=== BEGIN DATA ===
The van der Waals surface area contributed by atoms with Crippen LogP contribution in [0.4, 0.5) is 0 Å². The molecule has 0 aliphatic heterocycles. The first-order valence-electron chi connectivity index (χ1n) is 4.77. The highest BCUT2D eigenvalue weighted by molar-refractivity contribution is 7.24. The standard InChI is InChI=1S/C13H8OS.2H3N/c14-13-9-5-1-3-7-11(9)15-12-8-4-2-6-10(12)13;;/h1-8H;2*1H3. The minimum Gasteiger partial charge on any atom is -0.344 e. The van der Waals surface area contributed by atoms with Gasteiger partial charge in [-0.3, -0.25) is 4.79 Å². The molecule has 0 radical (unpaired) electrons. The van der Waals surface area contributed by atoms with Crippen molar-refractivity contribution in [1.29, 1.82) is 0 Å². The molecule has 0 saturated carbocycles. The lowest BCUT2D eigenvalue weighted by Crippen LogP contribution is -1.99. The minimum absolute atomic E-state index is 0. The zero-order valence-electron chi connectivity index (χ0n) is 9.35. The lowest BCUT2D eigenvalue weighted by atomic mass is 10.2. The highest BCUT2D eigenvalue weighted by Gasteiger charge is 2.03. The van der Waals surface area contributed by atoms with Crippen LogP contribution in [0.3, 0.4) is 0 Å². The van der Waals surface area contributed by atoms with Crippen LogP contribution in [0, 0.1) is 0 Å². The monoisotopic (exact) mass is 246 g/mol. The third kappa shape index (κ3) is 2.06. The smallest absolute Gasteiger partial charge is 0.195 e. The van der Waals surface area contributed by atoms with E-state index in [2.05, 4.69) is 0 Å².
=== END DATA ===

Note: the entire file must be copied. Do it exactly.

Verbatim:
The van der Waals surface area contributed by atoms with Crippen LogP contribution in [0.4, 0.5) is 0 Å². The molecule has 0 aliphatic heterocycles. The first-order valence-electron chi connectivity index (χ1n) is 4.77. The highest BCUT2D eigenvalue weighted by molar-refractivity contribution is 7.24. The standard InChI is InChI=1S/C13H8OS.2H3N/c14-13-9-5-1-3-7-11(9)15-12-8-4-2-6-10(12)13;;/h1-8H;2*1H3. The minimum Gasteiger partial charge on any atom is -0.344 e. The van der Waals surface area contributed by atoms with Gasteiger partial charge in [-0.3, -0.25) is 4.79 Å². The molecule has 0 radical (unpaired) electrons. The van der Waals surface area contributed by atoms with Crippen molar-refractivity contribution in [1.29, 1.82) is 0 Å². The molecule has 0 saturated carbocycles. The lowest BCUT2D eigenvalue weighted by Crippen LogP contribution is -1.99. The minimum absolute atomic E-state index is 0. The zero-order valence-electron chi connectivity index (χ0n) is 9.35. The lowest BCUT2D eigenvalue weighted by atomic mass is 10.2. The highest BCUT2D eigenvalue weighted by Gasteiger charge is 2.03. The van der Waals surface area contributed by atoms with Crippen LogP contribution in [0.3, 0.4) is 0 Å². The van der Waals surface area contributed by atoms with Crippen LogP contribution in [0, 0.1) is 0 Å². The monoisotopic (exact) mass is 246 g/mol. The third kappa shape index (κ3) is 2.06. The smallest absolute Gasteiger partial charge is 0.195 e. The van der Waals surface area contributed by atoms with E-state index in [2.05, 4.69) is 0 Å².